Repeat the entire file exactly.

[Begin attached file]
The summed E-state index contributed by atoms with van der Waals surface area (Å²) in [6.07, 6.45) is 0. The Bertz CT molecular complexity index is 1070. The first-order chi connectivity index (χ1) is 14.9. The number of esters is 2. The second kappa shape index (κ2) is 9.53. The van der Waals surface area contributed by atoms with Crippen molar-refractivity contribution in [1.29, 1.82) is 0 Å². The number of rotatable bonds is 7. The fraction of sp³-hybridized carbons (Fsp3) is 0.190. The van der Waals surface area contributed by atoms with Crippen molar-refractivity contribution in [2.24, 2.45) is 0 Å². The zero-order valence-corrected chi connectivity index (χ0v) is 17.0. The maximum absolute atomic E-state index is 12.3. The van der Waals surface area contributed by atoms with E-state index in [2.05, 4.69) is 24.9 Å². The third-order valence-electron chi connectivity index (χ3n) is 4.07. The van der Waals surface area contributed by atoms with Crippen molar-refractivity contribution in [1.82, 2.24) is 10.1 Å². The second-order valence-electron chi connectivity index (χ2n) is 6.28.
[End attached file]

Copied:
The summed E-state index contributed by atoms with van der Waals surface area (Å²) in [6.07, 6.45) is 0. The Bertz CT molecular complexity index is 1070. The first-order chi connectivity index (χ1) is 14.9. The number of esters is 2. The second kappa shape index (κ2) is 9.53. The van der Waals surface area contributed by atoms with Crippen molar-refractivity contribution in [1.29, 1.82) is 0 Å². The number of rotatable bonds is 7. The fraction of sp³-hybridized carbons (Fsp3) is 0.190. The van der Waals surface area contributed by atoms with Crippen molar-refractivity contribution in [2.24, 2.45) is 0 Å². The zero-order valence-corrected chi connectivity index (χ0v) is 17.0. The maximum absolute atomic E-state index is 12.3. The van der Waals surface area contributed by atoms with E-state index in [2.05, 4.69) is 24.9 Å². The third-order valence-electron chi connectivity index (χ3n) is 4.07. The van der Waals surface area contributed by atoms with Crippen molar-refractivity contribution in [1.82, 2.24) is 10.1 Å². The second-order valence-electron chi connectivity index (χ2n) is 6.28.